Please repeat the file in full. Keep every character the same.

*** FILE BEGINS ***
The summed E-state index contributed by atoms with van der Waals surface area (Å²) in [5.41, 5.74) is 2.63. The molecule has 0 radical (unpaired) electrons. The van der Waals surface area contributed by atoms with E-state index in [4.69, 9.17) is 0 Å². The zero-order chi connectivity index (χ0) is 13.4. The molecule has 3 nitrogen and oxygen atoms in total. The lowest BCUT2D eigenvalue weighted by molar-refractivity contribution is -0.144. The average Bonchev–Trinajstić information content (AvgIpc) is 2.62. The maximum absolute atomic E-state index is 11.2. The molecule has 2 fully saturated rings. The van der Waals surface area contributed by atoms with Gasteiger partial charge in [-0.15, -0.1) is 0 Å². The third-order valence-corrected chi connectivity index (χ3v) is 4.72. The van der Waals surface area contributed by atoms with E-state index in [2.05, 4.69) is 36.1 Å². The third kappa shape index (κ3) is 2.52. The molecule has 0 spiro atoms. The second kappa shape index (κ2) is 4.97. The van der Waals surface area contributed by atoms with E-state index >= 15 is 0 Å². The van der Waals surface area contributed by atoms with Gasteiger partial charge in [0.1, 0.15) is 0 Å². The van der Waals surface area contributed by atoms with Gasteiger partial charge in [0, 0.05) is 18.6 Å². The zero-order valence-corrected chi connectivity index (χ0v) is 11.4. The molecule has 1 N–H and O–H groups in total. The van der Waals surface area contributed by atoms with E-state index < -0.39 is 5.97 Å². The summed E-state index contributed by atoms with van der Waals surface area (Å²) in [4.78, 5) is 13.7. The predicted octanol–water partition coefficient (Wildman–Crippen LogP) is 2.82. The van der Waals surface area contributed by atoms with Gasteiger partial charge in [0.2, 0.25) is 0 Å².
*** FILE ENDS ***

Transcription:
The summed E-state index contributed by atoms with van der Waals surface area (Å²) in [5.41, 5.74) is 2.63. The molecule has 0 radical (unpaired) electrons. The van der Waals surface area contributed by atoms with E-state index in [4.69, 9.17) is 0 Å². The zero-order chi connectivity index (χ0) is 13.4. The molecule has 3 nitrogen and oxygen atoms in total. The lowest BCUT2D eigenvalue weighted by molar-refractivity contribution is -0.144. The average Bonchev–Trinajstić information content (AvgIpc) is 2.62. The maximum absolute atomic E-state index is 11.2. The molecule has 2 fully saturated rings. The van der Waals surface area contributed by atoms with Gasteiger partial charge in [-0.15, -0.1) is 0 Å². The third-order valence-corrected chi connectivity index (χ3v) is 4.72. The van der Waals surface area contributed by atoms with E-state index in [2.05, 4.69) is 36.1 Å². The third kappa shape index (κ3) is 2.52. The molecule has 0 spiro atoms. The second kappa shape index (κ2) is 4.97. The van der Waals surface area contributed by atoms with E-state index >= 15 is 0 Å². The van der Waals surface area contributed by atoms with Gasteiger partial charge in [0.1, 0.15) is 0 Å². The van der Waals surface area contributed by atoms with Gasteiger partial charge in [0, 0.05) is 18.6 Å². The zero-order valence-corrected chi connectivity index (χ0v) is 11.4. The molecule has 1 N–H and O–H groups in total. The van der Waals surface area contributed by atoms with E-state index < -0.39 is 5.97 Å². The summed E-state index contributed by atoms with van der Waals surface area (Å²) in [4.78, 5) is 13.7. The predicted octanol–water partition coefficient (Wildman–Crippen LogP) is 2.82. The van der Waals surface area contributed by atoms with Gasteiger partial charge in [0.2, 0.25) is 0 Å².